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Cummins World War II Allied Forces Propaganda collection

 Collection
Identifier: WUA093

Scope and Contents

The Cummins World War II Allied Forces Propaganda collection consists of World War II propaganda pamphlets, flyers, and magazines dating from 1940 to 1944. There is one published by the American Association for Adult Education on US National Defense (1940), but the majority focus on Great Britain, its views, war efforts, and accomplishments. The collection contains a 1940 pictorial record of the British people, illustrating Britain’s education, social, and medical services; British children; and British culture and activities enjoyed during peace and wartime. Among the more war-oriented material in the collection are a 1940 “The Might of the Army” magazine and an undated Illustrated magazine titled “Royal Air Force Special Number,” two copies of War in Pictures, and an Illustrated London News magazine depicting warcraft and warfare. The collection also features a print copy of Winston Churchill’s speeches (“Some excerpts from wartime speeches” published in 1943) and articles written by General Jan Smuts (“Prospects of War and Peace” published in 1940), Vincent Harlow (“A Commonwealth in Arms”), Herbert Morrison (“Mr. Smith and Mr. Schmidt”), T. A. Raman (“What India Wants” published in 1941), and Sir George Dunbar (“India at War” published in 1940). It also includes a flyer advertising the radio schedule of Britain Speaks, a political broadcast service for US listeners, as well as a pamphlet analyzing Britain Speaks published by Princeton Listening Center (1940).

Dates

  • 1940-1944

Language of Materials

Materials are in English.

Conditions Governing Access

This collection is open to researchers.

Conditions Governing Use

Library acts as “fair use” reproduction agent.

For further information, see the section on copyright in the Regulations and Procedures of the Willamette University Archives and Special Collections.

Copyright Information: Before material from collections at Willamette University Archives and Special Collections may be quoted in print, or otherwise reproduced, in whole or in part, in any publication, permission must be obtained from (1) the owner of the physical property, and (2) the holder of the copyright. It is the particular responsibility of the researcher to obtain both sets of permission. Persons wishing to quote from materials in any collections held by University Archives and Special Collections should consult the University Archivist. Reproduction of any item must contain a complete citation to the original.

Biographical / Historical

With the outbreak of World War II in September 1939, Great Britain was desperate to gain the full support of the United States to defeat Nazi Germany. However, Britain was not only fighting against anti-British propaganda but also American isolationism. By the fall of 1940, Britain had gained the sympathy of most Americans after witnessing in newspapers, radio broadcasts, and newsreels the devastating effects of German aerial bombardments of British cities (later coined by the British press as the Blitz), but many Americans still remained fiercely resistant to entering the war. Thus, Britain redoubled its propaganda efforts in the US by concentrating its resources into the British Information Services, located in Rockefeller Center, New York City. The purpose of the British Information Services was to strengthen relations with the US, working to aggressively influence Americans through active promotion and distribution of British views and documents on the war.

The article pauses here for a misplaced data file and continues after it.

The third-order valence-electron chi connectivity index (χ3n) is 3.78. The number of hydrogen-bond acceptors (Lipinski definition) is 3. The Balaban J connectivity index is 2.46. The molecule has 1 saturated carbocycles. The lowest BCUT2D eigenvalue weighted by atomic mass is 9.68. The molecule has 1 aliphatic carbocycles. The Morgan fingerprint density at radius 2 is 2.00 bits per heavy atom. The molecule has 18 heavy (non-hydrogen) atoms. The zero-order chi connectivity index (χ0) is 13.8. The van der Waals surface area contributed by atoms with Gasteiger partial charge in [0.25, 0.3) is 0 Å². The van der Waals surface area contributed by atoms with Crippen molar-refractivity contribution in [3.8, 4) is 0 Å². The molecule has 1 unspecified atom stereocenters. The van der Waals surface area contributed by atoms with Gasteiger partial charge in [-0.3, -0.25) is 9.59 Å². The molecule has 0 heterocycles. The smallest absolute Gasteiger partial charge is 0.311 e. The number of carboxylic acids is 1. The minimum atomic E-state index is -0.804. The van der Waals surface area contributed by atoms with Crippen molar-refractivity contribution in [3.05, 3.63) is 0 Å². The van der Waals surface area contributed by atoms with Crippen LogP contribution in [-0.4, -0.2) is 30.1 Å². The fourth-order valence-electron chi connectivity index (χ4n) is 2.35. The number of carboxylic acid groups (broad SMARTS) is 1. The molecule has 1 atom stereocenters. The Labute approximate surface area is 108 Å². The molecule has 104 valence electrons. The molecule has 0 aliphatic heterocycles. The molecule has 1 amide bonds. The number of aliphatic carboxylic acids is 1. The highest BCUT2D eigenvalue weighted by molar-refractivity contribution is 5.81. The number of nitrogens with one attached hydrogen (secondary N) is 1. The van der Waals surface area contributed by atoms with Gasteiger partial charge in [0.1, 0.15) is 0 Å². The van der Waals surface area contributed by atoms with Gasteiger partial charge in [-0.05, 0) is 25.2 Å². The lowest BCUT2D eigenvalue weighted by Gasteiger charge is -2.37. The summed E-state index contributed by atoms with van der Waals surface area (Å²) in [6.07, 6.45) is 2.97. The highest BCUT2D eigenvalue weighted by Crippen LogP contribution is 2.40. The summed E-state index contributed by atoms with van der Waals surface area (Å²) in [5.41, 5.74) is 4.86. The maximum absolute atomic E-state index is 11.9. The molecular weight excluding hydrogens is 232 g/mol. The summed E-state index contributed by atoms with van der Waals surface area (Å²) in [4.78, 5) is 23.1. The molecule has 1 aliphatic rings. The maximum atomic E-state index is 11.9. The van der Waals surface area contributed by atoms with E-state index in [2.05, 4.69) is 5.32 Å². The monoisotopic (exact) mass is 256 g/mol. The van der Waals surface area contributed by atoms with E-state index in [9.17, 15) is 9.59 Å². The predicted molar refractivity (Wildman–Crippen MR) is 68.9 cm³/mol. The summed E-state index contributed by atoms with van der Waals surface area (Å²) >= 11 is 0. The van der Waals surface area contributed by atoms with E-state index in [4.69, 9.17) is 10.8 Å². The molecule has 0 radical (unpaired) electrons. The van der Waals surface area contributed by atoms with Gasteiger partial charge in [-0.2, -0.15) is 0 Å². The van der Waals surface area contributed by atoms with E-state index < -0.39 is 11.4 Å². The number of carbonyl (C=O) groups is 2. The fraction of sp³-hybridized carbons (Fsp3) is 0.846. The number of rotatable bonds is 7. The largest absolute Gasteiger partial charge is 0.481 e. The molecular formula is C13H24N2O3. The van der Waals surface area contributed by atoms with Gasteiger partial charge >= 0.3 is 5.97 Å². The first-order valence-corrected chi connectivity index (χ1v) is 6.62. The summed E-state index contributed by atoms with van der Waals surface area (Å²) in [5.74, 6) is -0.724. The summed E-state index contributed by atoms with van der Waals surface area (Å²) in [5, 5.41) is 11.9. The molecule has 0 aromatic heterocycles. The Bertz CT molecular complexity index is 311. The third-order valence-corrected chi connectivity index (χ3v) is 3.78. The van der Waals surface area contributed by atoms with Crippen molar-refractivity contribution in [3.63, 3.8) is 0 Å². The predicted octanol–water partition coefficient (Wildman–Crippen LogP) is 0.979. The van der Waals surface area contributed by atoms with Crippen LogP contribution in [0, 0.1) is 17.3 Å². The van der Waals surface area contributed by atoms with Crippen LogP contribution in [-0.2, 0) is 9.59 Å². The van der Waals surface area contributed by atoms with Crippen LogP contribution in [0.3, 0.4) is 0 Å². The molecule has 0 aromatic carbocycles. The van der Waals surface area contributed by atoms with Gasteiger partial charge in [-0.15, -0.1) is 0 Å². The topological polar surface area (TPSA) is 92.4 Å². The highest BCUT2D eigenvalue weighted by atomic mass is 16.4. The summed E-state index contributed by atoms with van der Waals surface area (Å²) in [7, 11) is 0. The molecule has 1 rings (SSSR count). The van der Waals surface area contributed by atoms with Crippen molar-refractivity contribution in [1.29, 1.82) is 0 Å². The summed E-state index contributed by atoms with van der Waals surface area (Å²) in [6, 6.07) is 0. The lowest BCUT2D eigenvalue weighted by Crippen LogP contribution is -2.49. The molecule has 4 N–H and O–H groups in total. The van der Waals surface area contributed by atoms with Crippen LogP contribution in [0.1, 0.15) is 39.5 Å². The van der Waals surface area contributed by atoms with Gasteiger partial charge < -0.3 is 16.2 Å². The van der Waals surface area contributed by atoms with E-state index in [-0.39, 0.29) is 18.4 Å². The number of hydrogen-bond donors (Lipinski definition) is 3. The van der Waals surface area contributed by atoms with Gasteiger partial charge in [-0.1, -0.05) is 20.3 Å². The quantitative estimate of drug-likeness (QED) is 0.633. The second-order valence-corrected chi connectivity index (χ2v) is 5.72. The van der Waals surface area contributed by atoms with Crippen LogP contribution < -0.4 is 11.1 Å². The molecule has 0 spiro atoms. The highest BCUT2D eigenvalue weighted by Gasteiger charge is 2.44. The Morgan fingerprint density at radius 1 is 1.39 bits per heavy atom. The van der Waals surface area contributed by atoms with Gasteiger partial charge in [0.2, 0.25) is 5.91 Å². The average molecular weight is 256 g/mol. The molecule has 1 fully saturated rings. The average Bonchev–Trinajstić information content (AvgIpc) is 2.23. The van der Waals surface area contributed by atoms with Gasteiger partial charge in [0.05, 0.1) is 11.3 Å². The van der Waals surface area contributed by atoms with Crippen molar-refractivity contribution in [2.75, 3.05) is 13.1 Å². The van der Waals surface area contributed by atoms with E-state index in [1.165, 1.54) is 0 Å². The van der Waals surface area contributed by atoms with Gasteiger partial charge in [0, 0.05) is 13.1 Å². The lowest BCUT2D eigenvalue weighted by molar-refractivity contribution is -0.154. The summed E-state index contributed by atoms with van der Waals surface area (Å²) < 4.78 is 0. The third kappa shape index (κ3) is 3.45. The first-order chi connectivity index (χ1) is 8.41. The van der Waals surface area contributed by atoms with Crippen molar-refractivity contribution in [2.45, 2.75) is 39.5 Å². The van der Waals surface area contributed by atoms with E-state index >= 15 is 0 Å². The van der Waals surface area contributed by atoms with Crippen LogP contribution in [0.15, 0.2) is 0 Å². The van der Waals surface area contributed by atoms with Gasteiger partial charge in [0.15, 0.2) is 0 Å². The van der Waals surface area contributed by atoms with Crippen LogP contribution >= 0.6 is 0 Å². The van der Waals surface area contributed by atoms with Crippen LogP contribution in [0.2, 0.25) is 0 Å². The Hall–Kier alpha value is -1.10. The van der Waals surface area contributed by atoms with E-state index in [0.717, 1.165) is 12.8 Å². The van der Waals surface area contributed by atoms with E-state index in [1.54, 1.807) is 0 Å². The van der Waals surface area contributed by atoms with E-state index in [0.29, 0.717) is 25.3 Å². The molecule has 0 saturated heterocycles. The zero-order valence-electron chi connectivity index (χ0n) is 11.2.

The Cummins World War II Allied Forces Propaganda collection includes many British Information Services pamphlets, flyers, and magazines from 1940 to 1944, as well as a few publications from other publishing agencies. The purpose of most of the propaganda material is to prove Britain’s competency and strength. Some propaganda magazines highlight the accomplishments and capabilities of the Royal Air Force, Army and Navy, while others marvel at Britain’s increased production in arms, ammunition, and military vehicles. Some of the propaganda depicts the ordinary accomplishments of the British people as a way to promulgate the stability and vitality of the country. Most importantly, many of the propaganda pamphlets and flyers promote camaraderie against a common enemy. A few pamphlets emphasize the differences between Britain and Germany (and even Japan) to associate Britain with the ideals of democracy and freedom, fighting against the menace of Nazism and fascism. Some touch on the unified strength of the British Commonwealth (or Common Pool) as a way to prove that even colonized, or previously colonized, nations have stayed with Britain and have provided resources and men to fight in the war effort. All of these messages were an attempt to convince Americans that the United States had a clear stake in Britain's war effort and that total support was essential to defeat Germany.

Extent

.25 Linear Feet (1 box)

Overview

The Cummins World War II Allied Forces Propaganda collection consists of World War II propaganda pamphlets, flyers, and magazines dating from 1940 to 1944.

Arrangement

Publications are grouped together based on publisher, title, or subject.

Physical Location

Mark O. Hatfield Library
Title
Cummins World War II Allied Forces Propaganda collection, 1940-1944
Status
Completed
Author
Finding aid processed by Ivy Major-McDowall.
Date
© 2018
Description rules
DACS
Language of description
Finding aid written in English.
Sponsor
A special thank you to Sybil Westenhouse for investing in experiential learning through the Sybil Westenhouse Archives Excellence Fund.

Repository Details

Part of the Willamette University Archives and Special Collections Collection Descriptions

Contact:
Mark O. Hatfield Library
900 State Street
Salem Oregon 97301 United States